The Lancet Oncology 03/2015; 16(4). DOI:10.1016/S1470-2045(15)70070-7 · 24.73 Impact Factor
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    ABSTRACT: The mainstay of first line treatment in metastatic sarcomas is chemotherapy with response rates of ≈25% but the optimal management of further events is debated. We assessed the benefit of local metastatic treatment in metastatic sarcomas.
    Critical Reviews in Oncology/Hematology 01/2015; DOI:10.1016/j.critrevonc.2015.01.004 · 4.05 Impact Factor
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    ABSTRACT: Few targeted therapies (TTs) are registered for sarcoma treatment despite numerous phase II studies and yet there are potential treatment options for patients after standard treatment escape. The French Sarcoma Group - Bone Tumor Study Group (GSF-GETO) created a national registry to evaluate the outcome of patients treated with off-label TTs. Every consecutive sarcoma-patient receiving an off-label TT outside a clinical trial was included. The objective was to describe this patient efficacy and safety data in routine practice. From October 2008 to October 2011, 249 patients in 24 centers received 278 treatment lines with TTs. Twenty-five histological subtypes were included: most frequent were leiomyosarcoma (n =48, receiving sorafenib in 63%, and sunitinib in 27%), GIST (n =39, receiving sorafenib in 79%), and angiosarcoma (n =18, receiving sorafenib in 78%). The overall response rate to TTs was 15% (95%CI [10,6-20,2]), the disease control rate at 2 months was 59%. The median progression-free survival was 4,1 months (IC95% [3,2-4,8]). Three complete responses were observed. No toxic death occurred, grade 3 and 4 toxicities were reported in 74 (27%) and 14 patients (5%) respectively. Off-label TTs can be used for sarcoma patients in routine practice with an acceptable toxicity profile and efficacy similar to that reported in non-randomized clinical trials.
    BMC Cancer 11/2014; 14(1):870. DOI:10.1186/1471-2407-14-870 · 3.32 Impact Factor
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    ABSTRACT: Introduction. - The management of metastatic cutaneous melanoma is changing, marked by innovative therapies. However, their respective use and place in the therapeutic strategy continue to be debated by healthcare professionals. Objective. - The French national cancer institute has led a national clinical practice guideline project since 2008. It has carried out a review of these modalities of treatment and established recommendations. Methods. - The clinical practice guidelines development process is based on systematic literature review and critical appraisal by experts. The recommendations are thus based on the best available evidence and expert agreement. Prior to publication, the guidelines are reviewed by independent practitioners in cancer care delivery. Results. -This article presents the results of bibliographic search, the conclusions of the literature and the recommendations concerning locoregional treatments of brain metastases for patients with metastatic cutaneous melanoma. (C) 2014 Published by Elsevier Masson SAS.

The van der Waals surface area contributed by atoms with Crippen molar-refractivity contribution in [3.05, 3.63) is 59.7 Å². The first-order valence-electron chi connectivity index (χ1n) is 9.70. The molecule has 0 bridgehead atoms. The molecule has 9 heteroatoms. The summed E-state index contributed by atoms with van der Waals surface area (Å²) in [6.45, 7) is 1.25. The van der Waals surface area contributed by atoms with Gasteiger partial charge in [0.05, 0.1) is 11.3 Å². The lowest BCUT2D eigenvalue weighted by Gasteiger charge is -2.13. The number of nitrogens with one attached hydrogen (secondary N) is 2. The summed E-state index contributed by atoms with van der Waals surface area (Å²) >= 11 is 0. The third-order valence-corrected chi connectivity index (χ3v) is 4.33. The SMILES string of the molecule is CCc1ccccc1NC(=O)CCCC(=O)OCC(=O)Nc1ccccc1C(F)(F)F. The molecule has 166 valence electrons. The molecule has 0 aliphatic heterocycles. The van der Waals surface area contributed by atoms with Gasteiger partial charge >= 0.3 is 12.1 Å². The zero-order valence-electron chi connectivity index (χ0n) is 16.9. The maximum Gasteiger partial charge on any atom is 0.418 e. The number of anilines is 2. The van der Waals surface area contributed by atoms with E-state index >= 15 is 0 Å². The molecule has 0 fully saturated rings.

Neurochirurgie 09/2014; 60(6). DOI:10.1016/j.neuchi.2014.05.002 · 0.47 Impact Factor
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    ABSTRACT: Afatinib is an oral, irreversible ErbB family blocker that has shown activity in epidermal growth factor receptor (EGFR)-mutated lung cancer. We hypothesized that the agent would have greater anti-tumor activity compared to cetuximab in recurrent/metastatic (R/M) head and neck squamous cell carcinoma (HNSCC) patients, whose disease has progressed after platinum-containing therapy.
    Annals of Oncology 06/2014; 25(9). DOI:10.1093/annonc/mdu216 · 6.58 Impact Factor
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    Annales de Dermatologie et de Vénéréologie 05/2014; 141(5):404–405. DOI:10.1016/j.annder.2014.04.204 · 0.67 Impact Factor